Jar Cannabis Company’s Portland Retail Space is Warm and Inviting

Interior designer Tyler Karu uses natural materials that embrace the Victorian-era building’s history

“Jar Cannabis Company has an established brand—in terms of both product and aesthetic—which gave me a solid foundation to build on while tackling their new retail space on Exchange Street in Portland. This is the second store that my team has designed for them. I worked with my senior design, Madi Alspector, to create a spin on the company’s existing branding.

“In the development of the use and functionality of this space, we worked with contractor James Steinberg and architect Travis Nadeau, who were imperative for the execution of the design. We also collaborated with the Jar Cannabis Company team to learn about how their retail spaces work and came up with a functional floor plan that showcases the inventory while also creating a customer-friendly experience. Input from the company’s owners and the team that grows the products was distilled into a concise design ethos that focuses on the client’s attachment to Maine and every-thing the state has to offer.

“To tap into that love of Maine, we chose materials that felt natural and textural, and not too modern or sterile. The brick on the back wall was translated from our design in the company’s South Portland location. To me, brick feels like a natural material in an old-school way. It brings warmth to every building. The brick shown here is from Fireclay Tile out in California, in what the company calls ‘Jar Co. Green,’ which is one of the most significant parts of their color scheme and branding.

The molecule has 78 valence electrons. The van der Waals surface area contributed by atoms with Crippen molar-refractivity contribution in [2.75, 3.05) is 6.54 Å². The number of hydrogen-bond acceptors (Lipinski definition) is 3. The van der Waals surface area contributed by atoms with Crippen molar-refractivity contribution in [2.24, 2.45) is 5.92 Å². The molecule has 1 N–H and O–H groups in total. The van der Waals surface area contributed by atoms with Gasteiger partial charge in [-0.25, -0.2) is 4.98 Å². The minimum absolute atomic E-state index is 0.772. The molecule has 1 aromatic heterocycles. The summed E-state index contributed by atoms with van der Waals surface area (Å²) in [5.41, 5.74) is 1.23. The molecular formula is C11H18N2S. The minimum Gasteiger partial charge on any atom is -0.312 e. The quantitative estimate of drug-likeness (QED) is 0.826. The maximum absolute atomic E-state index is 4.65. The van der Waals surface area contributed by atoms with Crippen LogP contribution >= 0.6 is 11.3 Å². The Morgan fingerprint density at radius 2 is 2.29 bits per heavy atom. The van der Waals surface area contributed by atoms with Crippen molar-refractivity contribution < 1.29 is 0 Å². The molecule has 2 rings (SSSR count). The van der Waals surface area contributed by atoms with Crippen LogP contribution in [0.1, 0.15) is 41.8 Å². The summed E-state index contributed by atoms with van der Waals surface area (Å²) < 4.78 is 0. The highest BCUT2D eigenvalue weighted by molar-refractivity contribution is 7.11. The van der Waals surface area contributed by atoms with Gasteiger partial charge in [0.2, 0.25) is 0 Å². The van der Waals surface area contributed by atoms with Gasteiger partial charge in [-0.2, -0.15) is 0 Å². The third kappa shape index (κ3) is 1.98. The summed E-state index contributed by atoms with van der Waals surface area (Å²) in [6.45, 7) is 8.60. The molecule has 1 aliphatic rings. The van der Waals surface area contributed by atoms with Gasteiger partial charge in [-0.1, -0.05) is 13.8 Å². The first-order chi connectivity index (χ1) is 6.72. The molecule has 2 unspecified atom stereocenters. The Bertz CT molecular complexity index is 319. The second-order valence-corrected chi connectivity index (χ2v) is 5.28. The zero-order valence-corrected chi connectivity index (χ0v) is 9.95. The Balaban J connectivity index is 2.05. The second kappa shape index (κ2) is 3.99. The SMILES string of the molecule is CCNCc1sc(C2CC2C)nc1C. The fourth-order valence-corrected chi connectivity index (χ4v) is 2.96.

“We selected walnut for the millwork because it’s so dimensional; it has a beautifully rich tone and feels refined. To balance that rigidity from the wood, we incorporated a curved, rounded dowel construction in a lot of the millwork. Kyle Kidwell of Kidwell Fabrications designed and built all the display tables. We brought another element of softness into the room with globe pendant lights. Globe lighting in commercial spaces is a nice way to directly light something below while providing a soft ambiance. We selected frosted (rather than transparent) glass to diffuse the light and prevent the harshness often created by Edison bulbs.

“We didn’t want to take this Victorian-era building that had been remodeled for various commercial spaces dozens of times over the years and turn it into a modern, sterilized space. Instead, we focused on embracing warmth and elements from the natural world. A successful commercial space derives from how much a business cares about their product and customer, which is reflected in this collaborative design.”

—Tyler Karu, founder of Tyler Karu Design and Interiors

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